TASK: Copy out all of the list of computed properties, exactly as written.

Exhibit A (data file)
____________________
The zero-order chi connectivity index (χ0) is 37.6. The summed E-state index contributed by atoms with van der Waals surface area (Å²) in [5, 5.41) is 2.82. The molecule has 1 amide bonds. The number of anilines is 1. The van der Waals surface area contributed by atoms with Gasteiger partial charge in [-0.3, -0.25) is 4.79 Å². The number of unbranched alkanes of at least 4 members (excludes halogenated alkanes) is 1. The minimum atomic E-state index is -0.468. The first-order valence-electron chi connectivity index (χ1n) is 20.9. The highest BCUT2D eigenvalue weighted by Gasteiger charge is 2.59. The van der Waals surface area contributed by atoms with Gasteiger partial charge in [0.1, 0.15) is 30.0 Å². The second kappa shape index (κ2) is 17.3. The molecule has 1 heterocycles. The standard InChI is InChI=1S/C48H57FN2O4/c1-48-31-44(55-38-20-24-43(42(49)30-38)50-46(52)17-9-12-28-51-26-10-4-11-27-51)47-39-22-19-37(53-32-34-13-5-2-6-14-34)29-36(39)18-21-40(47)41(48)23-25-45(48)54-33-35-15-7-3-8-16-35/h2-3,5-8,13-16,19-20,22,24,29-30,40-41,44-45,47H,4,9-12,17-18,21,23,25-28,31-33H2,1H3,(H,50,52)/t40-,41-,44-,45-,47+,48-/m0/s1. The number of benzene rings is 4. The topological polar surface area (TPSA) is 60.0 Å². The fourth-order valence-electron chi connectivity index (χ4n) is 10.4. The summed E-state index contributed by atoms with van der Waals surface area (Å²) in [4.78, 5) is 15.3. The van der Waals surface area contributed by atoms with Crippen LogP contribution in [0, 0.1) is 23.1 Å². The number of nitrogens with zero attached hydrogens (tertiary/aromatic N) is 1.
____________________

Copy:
The zero-order chi connectivity index (χ0) is 37.6. The summed E-state index contributed by atoms with van der Waals surface area (Å²) in [5, 5.41) is 2.82. The molecule has 1 amide bonds. The number of anilines is 1. The van der Waals surface area contributed by atoms with Gasteiger partial charge in [-0.3, -0.25) is 4.79 Å². The number of unbranched alkanes of at least 4 members (excludes halogenated alkanes) is 1. The minimum atomic E-state index is -0.468. The first-order valence-electron chi connectivity index (χ1n) is 20.9. The highest BCUT2D eigenvalue weighted by Gasteiger charge is 2.59. The van der Waals surface area contributed by atoms with Gasteiger partial charge in [0.1, 0.15) is 30.0 Å². The second kappa shape index (κ2) is 17.3. The molecule has 1 heterocycles. The standard InChI is InChI=1S/C48H57FN2O4/c1-48-31-44(55-38-20-24-43(42(49)30-38)50-46(52)17-9-12-28-51-26-10-4-11-27-51)47-39-22-19-37(53-32-34-13-5-2-6-14-34)29-36(39)18-21-40(47)41(48)23-25-45(48)54-33-35-15-7-3-8-16-35/h2-3,5-8,13-16,19-20,22,24,29-30,40-41,44-45,47H,4,9-12,17-18,21,23,25-28,31-33H2,1H3,(H,50,52)/t40-,41-,44-,45-,47+,48-/m0/s1. The number of benzene rings is 4. The topological polar surface area (TPSA) is 60.0 Å². The fourth-order valence-electron chi connectivity index (χ4n) is 10.4. The summed E-state index contributed by atoms with van der Waals surface area (Å²) in [4.78, 5) is 15.3. The van der Waals surface area contributed by atoms with Crippen LogP contribution in [0, 0.1) is 23.1 Å². The number of nitrogens with zero attached hydrogens (tertiary/aromatic N) is 1.